We promised Ben we’d go see Spiderman 3. Personally, I was pushing for the latest Shrek movie, especially after getting a tirade about violence and horribleness from another mom whose slightly younger kid wanted to leave Spiderman after about 15 minutes. Of course, they saw the IMAX version, and that’s probably a bit more intense.
Granted, there is probably a bit too much marketing toward the kids for the level of of the movie, but hey, there’s a megaton of money being made on those figures. Every mom and dad in America knows that.
Action figures are better than cigarettes, anyway.
Ben is still collecting his Star Wars stuff, and Power Rangers, and Transformers, and Fantastic Four, and even Batman. He’s already got a fair number of variations of the basic Spiderman figure. He loves them, carries a couple everywhere, has very complex worlds and plots involving them. Basically, I think they are dolls for boys, but I have to say that these articulated figures sure worked to retire anything like a Ken or GI Joe. For that I am grateful. I won’t tell you what I did to the few Barbie dolls I ever had…
Anyway, the movie was a rollicking good time had by all. Any movie with this heavy dose of vaguely uncanny doppelganger fun is good with me. Two photographer nerd superguys with the same basic taste in women – a blonde is a redhead, who is a blonde – mirrored kisses and guys who just don’t get it. Bits of temptation and hell, bits of redemption and caring – very intercontagious and structural. Instead of making truly complex characters, they separated out the good and bad and mixed them up a bit in color-coded quick time.
A little comic relief here and there, a couple of snappy insulting lines (nothing as good as “this is so not Spandex). All the women were great, although none of them got to be superheros. I loved the scenes between Peter Parker and his aunt May (Rosemary Harris) in particular. I don’t know if they pulled a Natalie Wood on this one or not, but if she was doing her own singing Kirsten Dunst has a very pleasant voice.
Sandman showed up, although he seemed a bit more like a sandstorm. I thought he was a sympathetic figure, actually. Nobody ever gives his daughter and ex a darned thing (big of you to “forgive him” though).
Let’s get Swamp Thing and Concrete into the action – what, they don’t count for anything? They’d rock.
Note for Spiderman 4, Spiderman Continues, and Spiderman meets Scooby-Doo: Never spend a lot of camera time on crying guys with bulgy eyes, especially if they do funny things with their mouths too. Tobey Maguire should not be allowed to cry on camera – he does not do it well. A death scene was almost ruined for me when I had to stifle my laughter for a second. Stick with the Goblin guy, and Sandman, for the crying parts. They both have better faces for it.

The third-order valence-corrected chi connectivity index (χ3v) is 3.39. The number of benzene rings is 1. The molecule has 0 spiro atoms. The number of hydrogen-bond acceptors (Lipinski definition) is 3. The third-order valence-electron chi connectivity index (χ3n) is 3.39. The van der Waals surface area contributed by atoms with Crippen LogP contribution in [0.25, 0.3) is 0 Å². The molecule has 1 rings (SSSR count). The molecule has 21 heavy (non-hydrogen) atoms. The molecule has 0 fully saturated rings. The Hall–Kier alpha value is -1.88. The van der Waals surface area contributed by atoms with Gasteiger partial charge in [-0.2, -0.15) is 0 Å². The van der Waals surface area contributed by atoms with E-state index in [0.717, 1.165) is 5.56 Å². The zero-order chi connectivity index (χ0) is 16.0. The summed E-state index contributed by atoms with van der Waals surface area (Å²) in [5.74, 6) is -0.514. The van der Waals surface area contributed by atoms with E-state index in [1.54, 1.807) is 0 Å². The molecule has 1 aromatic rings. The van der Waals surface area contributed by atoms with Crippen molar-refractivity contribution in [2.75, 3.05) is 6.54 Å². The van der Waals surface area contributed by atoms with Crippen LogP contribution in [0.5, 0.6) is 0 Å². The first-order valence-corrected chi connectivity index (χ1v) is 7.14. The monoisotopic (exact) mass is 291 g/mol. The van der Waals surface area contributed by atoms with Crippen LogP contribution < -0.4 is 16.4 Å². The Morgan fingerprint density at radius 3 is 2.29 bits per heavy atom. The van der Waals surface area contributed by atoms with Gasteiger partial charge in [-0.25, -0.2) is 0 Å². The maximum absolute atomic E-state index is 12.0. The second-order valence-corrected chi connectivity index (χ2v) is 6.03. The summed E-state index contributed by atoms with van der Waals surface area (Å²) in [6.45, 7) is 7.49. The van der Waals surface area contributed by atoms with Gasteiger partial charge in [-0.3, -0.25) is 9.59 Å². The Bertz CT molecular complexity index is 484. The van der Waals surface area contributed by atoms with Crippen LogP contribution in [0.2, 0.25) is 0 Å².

I think Tobey (Spiderman/Peter Parker) got a bit ripped off in this movie. Everybody else had better lines. The interesting part for his role was when he was briefly “wrestling” with the internal evil displaced onto the black meteorcrud-crystal lube-symbiote-thing. I liked the dancing, and many of his expressions were actually more appealing (to me) but no matter how they muss his hair or add mascara, Billie Joe Armstrong he’s not.He was starting to remind me of that guy that played Frodo, Elijah Wood. Ok for a hobbit, not so much for a superhero. I liked most of the other characters more.
I had seen Topher Grace (Christopher John Grace, b.1978) several times before I recognized him at all, and that was only because of a fleeting expression on his face. My, the gawky boy (Eric Foreman) from “That 70′s Show” sure turned out well. I’m guessing that, except for the costume, it must have been fun for him to play Eddie Brock/Venom. I wouldn’t have thought he could have done it. You can’t tell from the available stills from the movie, but he had a serious yum factor going. Well, he did until he became Venom – the teeth and little snaky black bits of symbiotic goo were fantastically scary and wonderful. And so was the Spock/Austin Powers raised eyebrow action, although the makeup was just that tad too heavy.
I’m picky, huh? Well, I actually enjoyed the film very much. Two movies in two days. We haven’t done that in a long time. I think the last movie we went to before that was Superman. Oh yeah, that reminds me. The flag moment was a bit gratuitous, wasn’t it? At least they didn’t go all Captain America on us for this one.
Final message: You always have the choice to do the right thing.
Actually, you don’t always have that choice, because sometimes you don’t have enough information.
Sometimes you don’t have a good way of making a decision.
Sometimes there is no right thing to do.
Sometimes you know the right thing to do, but it is not within your power.
But I know what they mean. It’s a little streamlined for clarity. And we need the reminder that we can make choices.
The choices you make create the character that you are, which affects the way you think, which affects the way you make decisions and judgments, and the way you start to habitually make the same kinds of choices, etc. etc. When you have a choice, do the very best you can to think it through, and feel it through, and consider everything you possibly can – and then do what you judge to be the best thing, the right thing, in that context. All of that wouldn’t do very well at the end of a movie…
Just remember, even if you think you’re doing the right thing, you might still be wrong, and life isn’t fair.
Joe Frank has pointed out rather persuasively that while the truth may be slippery and elusive, you are always the author of your own lie.
But that’s a whole ‘nuther kind of movie.
Ahh, yeah. Time to sleep. ‘Night.